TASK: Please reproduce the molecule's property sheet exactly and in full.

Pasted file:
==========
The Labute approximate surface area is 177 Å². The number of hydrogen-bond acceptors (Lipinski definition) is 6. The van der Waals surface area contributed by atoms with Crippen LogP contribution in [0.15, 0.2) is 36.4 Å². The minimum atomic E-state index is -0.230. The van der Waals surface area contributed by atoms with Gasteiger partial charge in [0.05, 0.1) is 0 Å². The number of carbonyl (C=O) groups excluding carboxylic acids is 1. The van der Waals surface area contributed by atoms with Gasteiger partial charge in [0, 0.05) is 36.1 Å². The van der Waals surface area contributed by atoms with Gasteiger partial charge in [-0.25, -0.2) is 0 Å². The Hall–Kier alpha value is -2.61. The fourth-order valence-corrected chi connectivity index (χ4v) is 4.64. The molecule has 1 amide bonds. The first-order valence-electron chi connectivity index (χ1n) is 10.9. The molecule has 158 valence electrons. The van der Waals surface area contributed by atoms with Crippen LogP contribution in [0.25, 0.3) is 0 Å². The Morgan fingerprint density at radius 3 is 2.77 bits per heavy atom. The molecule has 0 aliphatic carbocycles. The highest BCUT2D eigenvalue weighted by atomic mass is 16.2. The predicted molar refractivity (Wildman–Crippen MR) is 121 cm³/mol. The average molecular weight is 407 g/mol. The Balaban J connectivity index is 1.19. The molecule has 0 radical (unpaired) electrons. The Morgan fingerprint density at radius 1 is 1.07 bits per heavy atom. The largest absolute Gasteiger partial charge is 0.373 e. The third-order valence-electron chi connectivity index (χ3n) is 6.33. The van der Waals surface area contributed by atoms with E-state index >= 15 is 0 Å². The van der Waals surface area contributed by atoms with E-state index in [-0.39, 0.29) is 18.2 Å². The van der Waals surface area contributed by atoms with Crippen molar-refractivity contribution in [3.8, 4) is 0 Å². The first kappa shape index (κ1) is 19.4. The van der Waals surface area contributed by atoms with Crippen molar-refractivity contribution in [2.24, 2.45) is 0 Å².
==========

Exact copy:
The Labute approximate surface area is 177 Å². The number of hydrogen-bond acceptors (Lipinski definition) is 6. The van der Waals surface area contributed by atoms with Crippen LogP contribution in [0.15, 0.2) is 36.4 Å². The minimum atomic E-state index is -0.230. The van der Waals surface area contributed by atoms with Gasteiger partial charge in [0.05, 0.1) is 0 Å². The number of carbonyl (C=O) groups excluding carboxylic acids is 1. The van der Waals surface area contributed by atoms with Gasteiger partial charge in [0, 0.05) is 36.1 Å². The van der Waals surface area contributed by atoms with Gasteiger partial charge in [-0.25, -0.2) is 0 Å². The Hall–Kier alpha value is -2.61. The fourth-order valence-corrected chi connectivity index (χ4v) is 4.64. The molecule has 1 amide bonds. The first-order valence-electron chi connectivity index (χ1n) is 10.9. The molecule has 158 valence electrons. The van der Waals surface area contributed by atoms with Crippen LogP contribution in [0.25, 0.3) is 0 Å². The Morgan fingerprint density at radius 3 is 2.77 bits per heavy atom. The molecule has 0 aliphatic carbocycles. The highest BCUT2D eigenvalue weighted by atomic mass is 16.2. The predicted molar refractivity (Wildman–Crippen MR) is 121 cm³/mol. The average molecular weight is 407 g/mol. The Balaban J connectivity index is 1.19. The molecule has 0 radical (unpaired) electrons. The Morgan fingerprint density at radius 1 is 1.07 bits per heavy atom. The largest absolute Gasteiger partial charge is 0.373 e. The third-order valence-electron chi connectivity index (χ3n) is 6.33. The van der Waals surface area contributed by atoms with E-state index >= 15 is 0 Å². The van der Waals surface area contributed by atoms with E-state index in [-0.39, 0.29) is 18.2 Å². The van der Waals surface area contributed by atoms with Crippen molar-refractivity contribution in [3.8, 4) is 0 Å². The first kappa shape index (κ1) is 19.4. The van der Waals surface area contributed by atoms with Crippen molar-refractivity contribution in [2.24, 2.45) is 0 Å².